Easter Island statues made farms more fertile

Science News investigates the benefits of carving monumental heads and burying their bottom halves in the ground. It seems like they might have had a ceremonial purpose linked to farming – because they increase soil fertility, and the ground around them seems to have grown a lot of Polynesian produce:

Soil analyses indicate that weathering of volcanic sediment created by quarrying enriched the slopes of Easter Island’s major rock quarry with phosphorus and other elements crucial for farming. Microscopic plant remains suggest that food grown in the enriched soil included sweet potatoes, bananas, taro, paper mulberry fruit and probably bottle gourd, say anthropological archaeologist Sarah Sherwood and colleagues.

The new study is “one more piece of evidence against the traditional story of Easter Island’s self-inflicted environmental demise,” says Sherwood, of the University of the South in Sewanee, Tenn.

Cultivation occurred in many parts of Rapa Nui before European contact, says archaeologist Carl Lipo of Binghamton University in New York. Investigators need to determine whether any other sites on the island contained soil as productive as that at the statue quarry, he suggests.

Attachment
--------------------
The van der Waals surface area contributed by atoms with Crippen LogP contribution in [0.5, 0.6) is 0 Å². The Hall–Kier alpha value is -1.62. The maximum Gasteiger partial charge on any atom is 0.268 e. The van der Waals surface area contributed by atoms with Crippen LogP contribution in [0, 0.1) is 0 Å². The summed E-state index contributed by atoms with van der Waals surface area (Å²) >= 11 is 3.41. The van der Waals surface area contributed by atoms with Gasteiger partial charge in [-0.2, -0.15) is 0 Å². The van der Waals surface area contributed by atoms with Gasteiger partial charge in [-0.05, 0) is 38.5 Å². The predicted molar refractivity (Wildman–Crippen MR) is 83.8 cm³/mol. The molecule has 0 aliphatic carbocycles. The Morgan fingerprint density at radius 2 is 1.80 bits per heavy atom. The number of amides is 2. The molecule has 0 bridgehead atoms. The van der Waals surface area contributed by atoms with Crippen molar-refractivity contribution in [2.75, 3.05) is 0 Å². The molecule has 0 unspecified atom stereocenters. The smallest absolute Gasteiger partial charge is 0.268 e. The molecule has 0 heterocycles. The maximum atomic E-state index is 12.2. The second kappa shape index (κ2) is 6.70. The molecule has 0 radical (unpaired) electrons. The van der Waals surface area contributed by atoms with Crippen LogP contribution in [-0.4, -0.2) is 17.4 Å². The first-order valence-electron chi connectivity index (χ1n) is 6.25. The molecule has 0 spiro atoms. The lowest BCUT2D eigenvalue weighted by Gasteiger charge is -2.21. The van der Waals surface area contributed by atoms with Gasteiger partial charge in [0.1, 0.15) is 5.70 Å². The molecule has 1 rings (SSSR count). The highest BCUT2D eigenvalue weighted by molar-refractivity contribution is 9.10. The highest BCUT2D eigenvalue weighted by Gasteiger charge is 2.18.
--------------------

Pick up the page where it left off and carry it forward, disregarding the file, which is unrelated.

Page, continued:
Findings from Sherwood’s group help to show how Rapa Nui was transformed from a palm forest into a cultivated terrain that supported islanders for more than 500 years, Lipo says. Quarry cultivation “adds to growing knowledge of how pre-contact people smartly utilized their landscape,” he says. Related research has found that, as palm forests shrank on Rapa Nui, farmers cultivated yams and other crops using clever techniques such as rock gardens that fortified soil quality.

Crescent shapes and other figures carved on statues’ backs, and a carved human head found resting against the base of one statue, suggest that these objects were used in ceremonies of some kind, perhaps intended to promote crop growth.

Researchers traditionally have assumed that builders of the island’s partially buried quarry statues had either planned to move them elsewhere on the island or abandoned them.

There’s more on the team’s findings in the Journal of Archaeological Science here.